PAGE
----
That doesn’t mean service won’t suffer. A dozen bus routes will have service reduced early next year, a change the TTC attributes to needing to redeploy buses on streetcar lines because of delays to the Bombardier streetcar order.
Bell argued that the TTC should be adding service, especially because a quarter of bus and streetcar routes are regularly operating above crowding standards.
“We’ve still got overcrowding, we’ve still got major delays . . . We’ve still got a lot of really poor service, especially in the outer suburbs,” she said. Transit users “will be paying too much for service that isn’t good enough in 2017.”
Byford rejected the idea that riders are being asked to pay more for worse transit. He noted that the agency is rolling out the “state-of-the-art” Presto fare card system, has purchased new buses and streetcars, and will open the Spadina subway extension next year.
“I get the frustration if they feel that the day-to-day service might not have changed,” he said, “but progressively the TTC is being completely modernized.”
Is anything in the TTC budget unfunded?
There are $5.8 million worth of “new and enhanced” services that the TTC board approved but that city staff omitted from the preliminary budget.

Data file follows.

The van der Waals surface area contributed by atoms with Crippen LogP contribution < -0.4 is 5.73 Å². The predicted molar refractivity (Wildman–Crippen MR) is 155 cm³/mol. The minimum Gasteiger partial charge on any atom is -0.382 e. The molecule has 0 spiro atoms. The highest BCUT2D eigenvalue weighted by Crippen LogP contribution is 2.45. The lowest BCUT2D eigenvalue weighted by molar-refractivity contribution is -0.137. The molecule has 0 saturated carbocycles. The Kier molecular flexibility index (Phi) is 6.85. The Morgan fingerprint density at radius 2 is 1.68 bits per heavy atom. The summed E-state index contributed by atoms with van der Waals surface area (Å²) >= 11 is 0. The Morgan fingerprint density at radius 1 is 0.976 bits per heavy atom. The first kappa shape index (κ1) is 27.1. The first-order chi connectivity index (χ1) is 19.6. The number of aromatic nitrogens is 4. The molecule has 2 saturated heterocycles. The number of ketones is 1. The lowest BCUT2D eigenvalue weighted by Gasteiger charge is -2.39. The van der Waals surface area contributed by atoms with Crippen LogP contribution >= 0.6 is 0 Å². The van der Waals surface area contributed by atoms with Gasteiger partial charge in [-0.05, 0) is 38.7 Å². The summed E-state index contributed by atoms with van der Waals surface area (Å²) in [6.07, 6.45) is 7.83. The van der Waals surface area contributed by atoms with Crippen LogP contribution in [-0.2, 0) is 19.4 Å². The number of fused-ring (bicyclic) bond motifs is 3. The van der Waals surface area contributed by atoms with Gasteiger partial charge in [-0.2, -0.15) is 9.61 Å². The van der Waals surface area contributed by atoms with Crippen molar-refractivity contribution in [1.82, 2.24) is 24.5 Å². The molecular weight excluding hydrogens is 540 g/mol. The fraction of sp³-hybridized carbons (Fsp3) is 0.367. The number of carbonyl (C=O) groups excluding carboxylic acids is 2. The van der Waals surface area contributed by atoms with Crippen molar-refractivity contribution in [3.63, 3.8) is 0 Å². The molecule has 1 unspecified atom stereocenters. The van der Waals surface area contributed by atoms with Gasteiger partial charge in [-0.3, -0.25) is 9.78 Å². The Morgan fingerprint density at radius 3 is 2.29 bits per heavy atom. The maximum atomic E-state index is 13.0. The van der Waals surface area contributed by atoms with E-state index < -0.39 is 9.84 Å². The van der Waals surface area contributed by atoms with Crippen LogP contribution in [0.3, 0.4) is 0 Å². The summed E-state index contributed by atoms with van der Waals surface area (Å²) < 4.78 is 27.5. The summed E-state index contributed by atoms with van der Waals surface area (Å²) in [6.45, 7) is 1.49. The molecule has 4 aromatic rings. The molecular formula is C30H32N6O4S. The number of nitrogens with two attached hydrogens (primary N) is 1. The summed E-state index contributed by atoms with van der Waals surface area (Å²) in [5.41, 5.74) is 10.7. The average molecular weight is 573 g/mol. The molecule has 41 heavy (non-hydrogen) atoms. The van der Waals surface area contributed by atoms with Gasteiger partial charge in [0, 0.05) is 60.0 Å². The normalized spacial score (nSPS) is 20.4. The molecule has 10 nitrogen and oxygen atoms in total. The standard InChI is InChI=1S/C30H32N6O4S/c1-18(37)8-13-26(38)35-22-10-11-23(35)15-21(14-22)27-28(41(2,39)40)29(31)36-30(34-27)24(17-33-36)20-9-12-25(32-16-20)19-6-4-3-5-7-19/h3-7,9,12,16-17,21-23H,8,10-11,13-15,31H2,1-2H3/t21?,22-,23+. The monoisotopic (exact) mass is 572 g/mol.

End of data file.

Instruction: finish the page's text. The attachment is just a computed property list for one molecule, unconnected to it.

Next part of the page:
The unfunded items include a controversial plan for random drug testing of employees, track safety and subway reliability programs, and retraining subway fare collectors to become “customer service agents” as the TTC switches to the Presto system.
Colle, the TTC chair, said none of the programs are “frivolous” and he hoped they will be added back into the budget before the final vote.
What is the outlook for 2018?
The city is already projecting a $284.7-million shortfall for the TTC in 2018, largely attributable to the full-year cost of operating the Spadina subway extension, the TTC’s station renovation program, and rising labour costs.
The TTC board has approved a fare freeze for 2018, but that is non-binding.
Byford says that in future years the TTC will realize “mouth-watering” savings through initiatives like eliminating the guard position on its subways and transferring some Wheel-Trans customers to the conventional system.
Some of those measures will take years to bear fruit however, and Byford admits the agency will again be forced to “make tough choices” in 2018. “It will be painful,” he predicted.